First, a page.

Amidst all of the doom and gloom that Foreman generates in his discussion of data modeling, collection, and privacy, he repeatedly falls back on ‘happiness’ as the only benign product of invasive technologies and marketing strategies. He claims that at the same time that companies like Google and Facebook “increase our happiness”, they are also “destroying humanity as we know it.”
At the risk of making Foreman’s piece read even more negatively than it already does, I would argue that even the so-called “happiness” that we feel from walking about with Macbooks in our messenger bags or Disney MagicBands on our wrists is just as manufactured as the machines themselves.
Foreman talks quite a bit about how modern advertisements capitalize on our emotional vulnerabilities to make us associate, say, a cheap hamburger with sex. But he then seems to take at face value the ability of products to genuinely heighten the quality of our lives. Would he and his kids really have enjoyed his trip to Disneyland any less if Mickey hadn’t known which rides they’d been on? Alternately phrased, are the MagicBands actually a useful device, or are we just led to believe this because of Disney’s use of buzzwords like “effortless”, “magic”, and “enjoying the fun”? (These were all taken from the MagicBand FAQ page: https://disneyworld.disney.go.com/faq/bands-cards/understanding-magic-band/)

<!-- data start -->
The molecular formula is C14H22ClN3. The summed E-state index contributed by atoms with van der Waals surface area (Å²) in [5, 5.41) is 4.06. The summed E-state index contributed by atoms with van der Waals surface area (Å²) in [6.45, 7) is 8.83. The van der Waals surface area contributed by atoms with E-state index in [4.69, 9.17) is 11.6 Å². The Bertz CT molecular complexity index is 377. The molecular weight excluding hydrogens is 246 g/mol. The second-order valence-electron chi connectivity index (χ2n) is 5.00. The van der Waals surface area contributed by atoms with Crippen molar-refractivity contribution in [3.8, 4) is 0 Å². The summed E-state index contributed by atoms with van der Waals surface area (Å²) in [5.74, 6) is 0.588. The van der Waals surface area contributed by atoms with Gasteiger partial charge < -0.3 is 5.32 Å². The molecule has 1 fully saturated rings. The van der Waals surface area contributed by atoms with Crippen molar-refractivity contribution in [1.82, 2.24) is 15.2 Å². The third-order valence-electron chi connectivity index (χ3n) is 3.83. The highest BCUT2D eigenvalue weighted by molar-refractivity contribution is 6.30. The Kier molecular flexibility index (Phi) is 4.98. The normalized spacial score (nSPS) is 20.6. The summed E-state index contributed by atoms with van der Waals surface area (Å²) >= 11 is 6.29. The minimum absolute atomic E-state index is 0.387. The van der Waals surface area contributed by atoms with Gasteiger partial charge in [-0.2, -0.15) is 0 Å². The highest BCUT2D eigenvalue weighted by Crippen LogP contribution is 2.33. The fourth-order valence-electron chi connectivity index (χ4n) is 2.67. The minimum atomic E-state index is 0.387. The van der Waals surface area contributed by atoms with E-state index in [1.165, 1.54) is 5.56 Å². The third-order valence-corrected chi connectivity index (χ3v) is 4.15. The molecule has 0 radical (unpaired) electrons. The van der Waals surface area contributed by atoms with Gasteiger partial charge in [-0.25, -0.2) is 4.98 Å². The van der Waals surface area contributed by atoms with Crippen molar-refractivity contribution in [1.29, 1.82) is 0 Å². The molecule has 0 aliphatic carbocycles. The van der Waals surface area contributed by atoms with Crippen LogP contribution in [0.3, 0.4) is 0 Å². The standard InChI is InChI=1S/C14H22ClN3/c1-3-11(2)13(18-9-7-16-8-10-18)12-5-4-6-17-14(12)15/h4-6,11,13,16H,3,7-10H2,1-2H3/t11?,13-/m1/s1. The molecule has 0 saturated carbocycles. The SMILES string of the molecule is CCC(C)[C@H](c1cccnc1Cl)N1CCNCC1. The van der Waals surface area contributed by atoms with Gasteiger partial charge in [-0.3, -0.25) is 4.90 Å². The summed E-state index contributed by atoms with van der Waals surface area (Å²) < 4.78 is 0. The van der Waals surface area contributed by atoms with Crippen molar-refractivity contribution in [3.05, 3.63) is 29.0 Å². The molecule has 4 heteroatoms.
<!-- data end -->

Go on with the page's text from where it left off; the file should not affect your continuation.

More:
Coca Cola may be the most egregious offender here. In two words, they manage to create a causal relationship between opening a bottle and feeling better. If what they’re saying is true, I don’t know why more doctors don’t just prescribe Coke to treat depression.
If a company can convince us that their product will make us a happier human being, then the battle is already over. Trading personal data for happiness is suddenly an appealing enough swap – assuming we give thought to the transaction at all.
It’s certainly not an easy trade to conceptualize – “happiness” and “data” are two of the most nebulous and ambiguous commodities out there. I remember hearing in the news a few years ago when Google launched a service called Screenwise a few years ago that literally pays users to forfeit all of their Chrome browsing data. It got some buzz when it was first announced, but then promptly fell off the radar. Screenwise is still around, though it certainly isn’t one of Google’s top products or priorities.
I have a feeling that this is because Google recognizes that consumers are more willing to make sacrifices when the compensation is of a similar nature. In other words, people are OK with trading some tangible thing for another tangible thing (e.g. selling an old Nexus device for credit toward a new one) or something intangible for something else intangible (e.g., data for happiness). But people are less interested in swapping something vague (browsing history) for something concrete (Amazon gift cards). As soon as consumers are told that their data has real, monetary value, they become less willing to give it up.